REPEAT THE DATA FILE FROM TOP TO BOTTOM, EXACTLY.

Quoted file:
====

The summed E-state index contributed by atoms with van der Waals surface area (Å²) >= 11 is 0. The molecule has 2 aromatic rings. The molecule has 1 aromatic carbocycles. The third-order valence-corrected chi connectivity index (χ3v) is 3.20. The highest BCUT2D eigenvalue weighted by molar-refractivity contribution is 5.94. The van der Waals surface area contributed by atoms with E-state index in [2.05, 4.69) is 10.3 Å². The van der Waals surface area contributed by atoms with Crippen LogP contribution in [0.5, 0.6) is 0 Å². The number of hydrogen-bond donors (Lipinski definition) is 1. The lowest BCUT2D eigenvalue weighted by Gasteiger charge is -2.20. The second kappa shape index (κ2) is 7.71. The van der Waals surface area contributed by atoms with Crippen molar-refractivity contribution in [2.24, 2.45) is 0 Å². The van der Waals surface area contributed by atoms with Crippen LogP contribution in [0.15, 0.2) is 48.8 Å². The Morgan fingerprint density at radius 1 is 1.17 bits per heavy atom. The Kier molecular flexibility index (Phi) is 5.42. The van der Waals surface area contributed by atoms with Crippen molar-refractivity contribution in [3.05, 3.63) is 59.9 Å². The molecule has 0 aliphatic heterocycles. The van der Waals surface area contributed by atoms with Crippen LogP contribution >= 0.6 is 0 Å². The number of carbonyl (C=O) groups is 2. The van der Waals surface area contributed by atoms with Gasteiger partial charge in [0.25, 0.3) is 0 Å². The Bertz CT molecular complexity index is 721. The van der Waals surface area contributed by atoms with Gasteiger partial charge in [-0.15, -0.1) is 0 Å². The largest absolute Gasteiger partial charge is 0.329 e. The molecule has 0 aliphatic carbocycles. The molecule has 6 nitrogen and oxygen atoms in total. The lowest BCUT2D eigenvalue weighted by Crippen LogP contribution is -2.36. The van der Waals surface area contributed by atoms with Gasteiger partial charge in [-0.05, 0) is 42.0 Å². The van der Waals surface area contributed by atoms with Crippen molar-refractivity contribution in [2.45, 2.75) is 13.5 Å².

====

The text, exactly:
The summed E-state index contributed by atoms with van der Waals surface area (Å²) >= 11 is 0. The molecule has 2 aromatic rings. The molecule has 1 aromatic carbocycles. The third-order valence-corrected chi connectivity index (χ3v) is 3.20. The highest BCUT2D eigenvalue weighted by molar-refractivity contribution is 5.94. The van der Waals surface area contributed by atoms with E-state index in [2.05, 4.69) is 10.3 Å². The van der Waals surface area contributed by atoms with Crippen LogP contribution in [0.5, 0.6) is 0 Å². The number of hydrogen-bond donors (Lipinski definition) is 1. The lowest BCUT2D eigenvalue weighted by Gasteiger charge is -2.20. The second kappa shape index (κ2) is 7.71. The van der Waals surface area contributed by atoms with Crippen molar-refractivity contribution in [2.24, 2.45) is 0 Å². The van der Waals surface area contributed by atoms with Crippen LogP contribution in [0.15, 0.2) is 48.8 Å². The Morgan fingerprint density at radius 1 is 1.17 bits per heavy atom. The Kier molecular flexibility index (Phi) is 5.42. The van der Waals surface area contributed by atoms with Crippen molar-refractivity contribution in [3.05, 3.63) is 59.9 Å². The molecule has 0 aliphatic heterocycles. The van der Waals surface area contributed by atoms with Crippen LogP contribution >= 0.6 is 0 Å². The number of carbonyl (C=O) groups is 2. The van der Waals surface area contributed by atoms with Gasteiger partial charge in [0.25, 0.3) is 0 Å². The Bertz CT molecular complexity index is 721. The van der Waals surface area contributed by atoms with Gasteiger partial charge in [-0.15, -0.1) is 0 Å². The largest absolute Gasteiger partial charge is 0.329 e. The molecule has 0 aliphatic carbocycles. The molecule has 6 nitrogen and oxygen atoms in total. The lowest BCUT2D eigenvalue weighted by Crippen LogP contribution is -2.36. The van der Waals surface area contributed by atoms with Gasteiger partial charge in [-0.05, 0) is 42.0 Å². The van der Waals surface area contributed by atoms with Crippen molar-refractivity contribution in [2.45, 2.75) is 13.5 Å².